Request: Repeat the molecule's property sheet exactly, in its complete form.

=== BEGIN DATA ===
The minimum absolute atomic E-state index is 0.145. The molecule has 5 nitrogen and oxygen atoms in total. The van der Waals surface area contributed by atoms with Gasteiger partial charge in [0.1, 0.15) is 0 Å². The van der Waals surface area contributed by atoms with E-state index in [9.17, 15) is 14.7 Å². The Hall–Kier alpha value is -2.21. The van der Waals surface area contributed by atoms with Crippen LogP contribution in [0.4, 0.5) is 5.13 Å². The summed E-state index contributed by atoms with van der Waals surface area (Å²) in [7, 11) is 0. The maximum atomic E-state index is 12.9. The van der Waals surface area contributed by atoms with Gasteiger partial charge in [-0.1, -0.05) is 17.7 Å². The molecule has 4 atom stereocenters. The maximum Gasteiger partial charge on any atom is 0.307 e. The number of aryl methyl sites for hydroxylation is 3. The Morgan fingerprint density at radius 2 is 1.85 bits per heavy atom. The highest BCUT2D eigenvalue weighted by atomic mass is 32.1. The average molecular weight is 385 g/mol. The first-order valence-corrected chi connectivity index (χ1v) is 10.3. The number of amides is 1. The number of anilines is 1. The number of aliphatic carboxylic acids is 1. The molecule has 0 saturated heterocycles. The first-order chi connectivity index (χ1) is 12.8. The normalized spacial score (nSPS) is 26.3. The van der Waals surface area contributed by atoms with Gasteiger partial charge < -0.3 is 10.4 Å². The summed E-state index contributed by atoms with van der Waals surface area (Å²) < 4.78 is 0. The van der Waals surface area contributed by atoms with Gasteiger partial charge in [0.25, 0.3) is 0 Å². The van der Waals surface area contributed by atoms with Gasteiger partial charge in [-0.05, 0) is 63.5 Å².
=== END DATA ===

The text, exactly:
The minimum absolute atomic E-state index is 0.145. The molecule has 5 nitrogen and oxygen atoms in total. The van der Waals surface area contributed by atoms with Gasteiger partial charge in [0.1, 0.15) is 0 Å². The van der Waals surface area contributed by atoms with E-state index in [9.17, 15) is 14.7 Å². The Hall–Kier alpha value is -2.21. The van der Waals surface area contributed by atoms with Crippen LogP contribution in [0.4, 0.5) is 5.13 Å². The summed E-state index contributed by atoms with van der Waals surface area (Å²) in [7, 11) is 0. The maximum atomic E-state index is 12.9. The van der Waals surface area contributed by atoms with Gasteiger partial charge in [-0.1, -0.05) is 17.7 Å². The molecule has 4 atom stereocenters. The maximum Gasteiger partial charge on any atom is 0.307 e. The number of aryl methyl sites for hydroxylation is 3. The Morgan fingerprint density at radius 2 is 1.85 bits per heavy atom. The highest BCUT2D eigenvalue weighted by atomic mass is 32.1. The average molecular weight is 385 g/mol. The first-order valence-corrected chi connectivity index (χ1v) is 10.3. The number of amides is 1. The number of anilines is 1. The number of aliphatic carboxylic acids is 1. The molecule has 0 saturated heterocycles. The first-order chi connectivity index (χ1) is 12.8. The normalized spacial score (nSPS) is 26.3. The van der Waals surface area contributed by atoms with Gasteiger partial charge < -0.3 is 10.4 Å². The summed E-state index contributed by atoms with van der Waals surface area (Å²) < 4.78 is 0. The van der Waals surface area contributed by atoms with Gasteiger partial charge in [0.25, 0.3) is 0 Å². The van der Waals surface area contributed by atoms with Gasteiger partial charge in [-0.05, 0) is 63.5 Å².